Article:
Nickname: Double Duty
Ted "Double Duty" Radcliffe, a star of the Negro Leagues, died on Aug. 11, 2005 in Chicago, Ill. He was 103.
He had been battling cancer, according to a statement from the Chicago White Sox. Radcliffe frequently visited Chicago's Cellular Field for White Sox games.
A sportswriter pinned him with the "Double Duty" nickname after Radcliffe caught Satchel Paige in the first game of a doubleheader in the 1932 World Series. Radcliffe then pitched a shutout in the second game.
In May 2005, he had taken part in a ceremony in Washington at RFK to honor Negro League players.
Radcliffe played for more than 15 teams in the Negro Leagues over the course of his career beginning in the late 1920s and running to the early 1950s. He was an All-Star six times -- three as a pitcher and three as a catcher.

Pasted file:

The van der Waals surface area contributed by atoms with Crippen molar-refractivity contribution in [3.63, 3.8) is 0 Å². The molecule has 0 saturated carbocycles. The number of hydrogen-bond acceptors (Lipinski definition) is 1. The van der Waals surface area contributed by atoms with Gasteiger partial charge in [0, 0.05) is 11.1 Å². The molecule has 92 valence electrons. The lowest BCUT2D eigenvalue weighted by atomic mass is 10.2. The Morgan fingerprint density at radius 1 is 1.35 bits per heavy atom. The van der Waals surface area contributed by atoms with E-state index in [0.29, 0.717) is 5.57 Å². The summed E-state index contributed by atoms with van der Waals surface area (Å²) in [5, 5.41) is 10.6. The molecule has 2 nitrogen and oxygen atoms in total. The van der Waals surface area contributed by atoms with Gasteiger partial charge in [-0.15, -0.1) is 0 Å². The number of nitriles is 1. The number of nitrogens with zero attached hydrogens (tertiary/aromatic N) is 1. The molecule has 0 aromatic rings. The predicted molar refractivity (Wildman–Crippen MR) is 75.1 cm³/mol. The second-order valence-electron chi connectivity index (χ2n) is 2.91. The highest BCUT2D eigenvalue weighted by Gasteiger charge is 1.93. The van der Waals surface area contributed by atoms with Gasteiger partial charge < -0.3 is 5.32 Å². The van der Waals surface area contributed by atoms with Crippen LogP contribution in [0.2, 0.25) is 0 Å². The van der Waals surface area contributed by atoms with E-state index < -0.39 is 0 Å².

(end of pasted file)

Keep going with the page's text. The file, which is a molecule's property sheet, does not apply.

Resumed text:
According to "The Negro Leagues Book," Radcliffe played for the Detroit Stars, St. Louis Stars, Pittsburgh Crawfords, Homestead Grays, Columbus Blue Birds, New York Black Yankees, Brooklyn Eagles, Cincinnati Tigers, Memphis Red Sox, Birmingham Black Barons, Chicago American Giants, Louisville Buckeyes, Kansas City Monarchs and Harlem Globetrotters.
In the late 1930s, the pitcher and catcher added another duty to his list -- he started to manage in the Negro Leagues.
In 1945, Radcliffe was the roommate of Jackie Robinson who would go on to break baseball's color barrier in 1947.
According to wire reports, Radcliffe threw one pitch for an independent Northern League team when he was 96 years old.
His brother, Alex, also played in the Negro Leagues.
Source: Associated Press reports